The Presidency has blamed repeated killings in parts of the country as an attempt by some individuals to create a war situation in Nigeria. Special Assistant to President Muhammadu Buhari on Media and Publicity, Garba Shehu, stated this, in Abuja, yesterday, when he appeared on a Lagos-based Television breakfast programme. He added that while the…
Saturday Punch Front Page Kicker of September 2 welcomes us today with this blunder: “Sallah tragedy: Vehicle rams into worshippers in Ogun, three dead, scores injured; Boko Haram kills 11 in Borno IDPs’ camp; 19 die in Edo auto crash” These were tragedies—not tragedy!
Note that “evidence” is both countable and uncountable, but, in a law case, we correctly say or write: a piece of evidence/pieces of evidence, some evidence/enough evidence/a mass of evidence, etc. We cannot afford to have the mediocre. The mediocre cannot teach/communicate is correct. “Reoccur”, like “reoccurrence”, is Americanism; “bus station” is Briticism while “Motor Park” is Nigerianism. “Host-guest” is Briticism while “invitor-invitee” is Americanism. Usage is king. Keep smiling!
Did you know that ‘write me’ as contained in the Saturday PUNCH of September 2 is American English, while the formal (standard) form is ‘write to me’?
“Round-the clock news from around the world” Adjectival entry: Round-the-clock news
“Ajimobi commissions (auspicates, inaugurates, opens, establishes, launches, initiates, unveils…) Asejire water plant, 17 years after” The verbal context of ‘commission’ here is utterly wrong and shows a poverty of vocabulary. I do not understand why journalists keep fumbling ridiculously and lousily with this word every day despite innumerable corrections here!
“Katsina PDP: Why late (the late) President Yar’Adua’s close associates are defecting to APC”
“It is in the interest of the nation (Nigeria is a country—not a nation, by the way) that the press should at all time (times) expose corrupt officers….”
“…to the consternation of majority (a majority) of the citizens who look up to such businesses to serve public needs.”
“Administrator advocates more scholarships for indigents” When did ‘indigent’, an adjective, become a noun?”
“People who cannot read or write and who have never seen the four walls of a secondary school….” Education Today: the walls (not four walls)!
“Right sizing the civil service: A more realistic approach” Spell-check: rightsizing
DAILY SUN of September 4 fumbled on two occasions: “These big masquerades (masqueraders) entered the world and destroyed sacred….” Once more, masqueraders wear masquerades, masks, etc.
“Man remanded over (for) alleged killing of wife”
THE NATION ON SUNDAY MAGAZINE of September 3 disseminated just two solecisms: “…in this piece pays tribute to one of Africa’s notable poet (poets) as he enters the winter of life.”
“Small business start ups tips” Get it right: start-up tips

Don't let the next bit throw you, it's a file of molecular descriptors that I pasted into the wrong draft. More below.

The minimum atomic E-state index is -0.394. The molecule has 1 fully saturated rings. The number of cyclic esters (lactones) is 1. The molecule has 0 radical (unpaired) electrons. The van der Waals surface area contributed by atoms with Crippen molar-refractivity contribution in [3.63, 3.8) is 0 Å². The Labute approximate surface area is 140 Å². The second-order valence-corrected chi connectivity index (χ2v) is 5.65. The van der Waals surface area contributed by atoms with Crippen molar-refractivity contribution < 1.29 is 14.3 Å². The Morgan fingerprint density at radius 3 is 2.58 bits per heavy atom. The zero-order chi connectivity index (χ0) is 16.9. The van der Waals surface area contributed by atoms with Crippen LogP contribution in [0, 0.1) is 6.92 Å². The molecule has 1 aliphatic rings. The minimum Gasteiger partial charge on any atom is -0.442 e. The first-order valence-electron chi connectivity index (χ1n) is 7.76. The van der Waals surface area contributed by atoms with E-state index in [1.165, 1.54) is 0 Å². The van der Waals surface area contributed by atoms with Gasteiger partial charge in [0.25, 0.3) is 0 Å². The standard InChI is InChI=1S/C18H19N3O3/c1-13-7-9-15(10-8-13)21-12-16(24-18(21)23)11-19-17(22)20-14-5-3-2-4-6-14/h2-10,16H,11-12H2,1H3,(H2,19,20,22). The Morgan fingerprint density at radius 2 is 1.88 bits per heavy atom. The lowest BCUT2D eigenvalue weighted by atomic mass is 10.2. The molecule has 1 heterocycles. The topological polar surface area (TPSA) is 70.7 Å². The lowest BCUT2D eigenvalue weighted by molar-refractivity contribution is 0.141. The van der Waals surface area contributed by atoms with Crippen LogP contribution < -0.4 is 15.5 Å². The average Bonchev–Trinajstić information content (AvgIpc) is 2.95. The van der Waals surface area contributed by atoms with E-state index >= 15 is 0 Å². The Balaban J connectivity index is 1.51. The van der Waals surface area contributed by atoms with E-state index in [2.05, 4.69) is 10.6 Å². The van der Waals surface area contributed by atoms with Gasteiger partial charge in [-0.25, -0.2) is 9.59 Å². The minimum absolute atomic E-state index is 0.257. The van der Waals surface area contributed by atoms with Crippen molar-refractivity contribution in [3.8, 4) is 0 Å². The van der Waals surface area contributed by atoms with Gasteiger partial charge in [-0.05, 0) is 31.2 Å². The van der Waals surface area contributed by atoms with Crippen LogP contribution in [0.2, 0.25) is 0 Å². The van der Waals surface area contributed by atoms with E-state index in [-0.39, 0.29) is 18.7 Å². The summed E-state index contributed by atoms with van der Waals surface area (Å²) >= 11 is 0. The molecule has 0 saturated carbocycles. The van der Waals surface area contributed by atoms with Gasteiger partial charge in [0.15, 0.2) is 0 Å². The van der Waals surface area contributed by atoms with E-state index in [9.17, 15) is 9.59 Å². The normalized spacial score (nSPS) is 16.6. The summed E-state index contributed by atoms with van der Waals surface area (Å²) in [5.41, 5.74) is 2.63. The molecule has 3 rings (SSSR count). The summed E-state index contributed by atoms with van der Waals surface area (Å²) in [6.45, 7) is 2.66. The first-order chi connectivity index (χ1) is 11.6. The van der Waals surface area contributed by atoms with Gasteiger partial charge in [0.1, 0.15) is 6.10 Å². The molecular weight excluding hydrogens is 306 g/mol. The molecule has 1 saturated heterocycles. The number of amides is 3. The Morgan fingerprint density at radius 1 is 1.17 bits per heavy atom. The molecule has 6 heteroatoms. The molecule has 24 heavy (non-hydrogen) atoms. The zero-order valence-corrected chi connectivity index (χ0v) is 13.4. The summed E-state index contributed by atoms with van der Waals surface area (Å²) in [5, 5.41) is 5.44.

“Its (It’s) been 7 years since you left us but memories of you lingers (linger) in our hearts.” (Full-page advertisement, The PUNCH, December 6))
“Congratulations…for (on/upon) participating in the National Growth Challenge September to December 2015…sponsored by….”
DAILY TRUST of September 4 comes next: “Borno reviews 24hrs (sic) curfew” and “Igbo community in Kano elects new officers” This way: 24-hour curfew/24 hours’ curfew. The community elected officials (not the otiose ‘new’)—if they were old officials, you re-elect!
“Japanese diplomat arrested over (for/in connection with) fire at DRC embassy”
“Torching (Touching) lives of orphans through sports”
THE NATION ON SUNDAY of August 27 disseminated four infractions: “Campaigners accuse Shell over (of) weapons”
“Aregbesola, Tinubu, Oritsejafor pay last respect (respects) to…”
THISDAY, THE SATURDAY NEWSPAPER, of August 17 also circulated four improprieties: “FG hands tanker drivers 48hrs (48 hrs’) ultimatum to relocate from MMIA” By the way, what difference would it have made spelling out ‘hours’?
“In its stead comes a mind-blowing display of opulence that has suddenly taken a firm root among the elite and nouveau riche….” Singular: nouveau riche; plural: nouveaux riches
“Before now, weather forecasts from NIMET were never taken serious (seriously) because….”
Lastly from THE SATURDAY NEWSPAPER: “As part of the build up (build-up) to the event….”
The PUNCH of August 16 published a few mistakes: “At least one person was feared killed on Thursday morning when a 12-man armed bandits (12-man gang of bandits) struck at….” ‘Banditry’ involves the deployment of a measure of violence with sharp objects/instruments/weaponry during robbery. So, ‘armed banditry’ is sheer verbosity! Of course, robbery and armed robbery
“Trump condemns crack down (crackdown) on Cairo protesters”
Lastly from the Back Page of The PUN CH under review: “…whereas they are kept at arms’ length.” Friday musings: arm’s length
“…said that the aforementioned are (were) the younger generation of leaders who failed the nation.” (DAILY SUN, August 14)
DAILY SUN of August 7 goofed three times: “State of emergency has restored normalcy in (to) North”
“NIMASA alerts ships (ship owners, you mean?) on (to) danger spots”
The Guardian of August 6 committed copious offences beginning from its front page; “Besides, the state government on Sunday began the fumigation and clearing of drainages in six areas of the Maiduguri metropolis….” Conscience, nurtured by truth: ‘drainage’ is uncountable.
“Bank of England’s rate policy may highten (heighten) inflation”
“Maid set ablaze dies in hospital, as police pledges (pledge) justice”
Now The Guardian Editorial: “They may not have triumphed in their efforts to (at) nation-building….”
“Your wise counsels and dogged commitment to the progress and unity of this nation has (have) remained exemplary.” ‘Counsel’ is a non-count noun.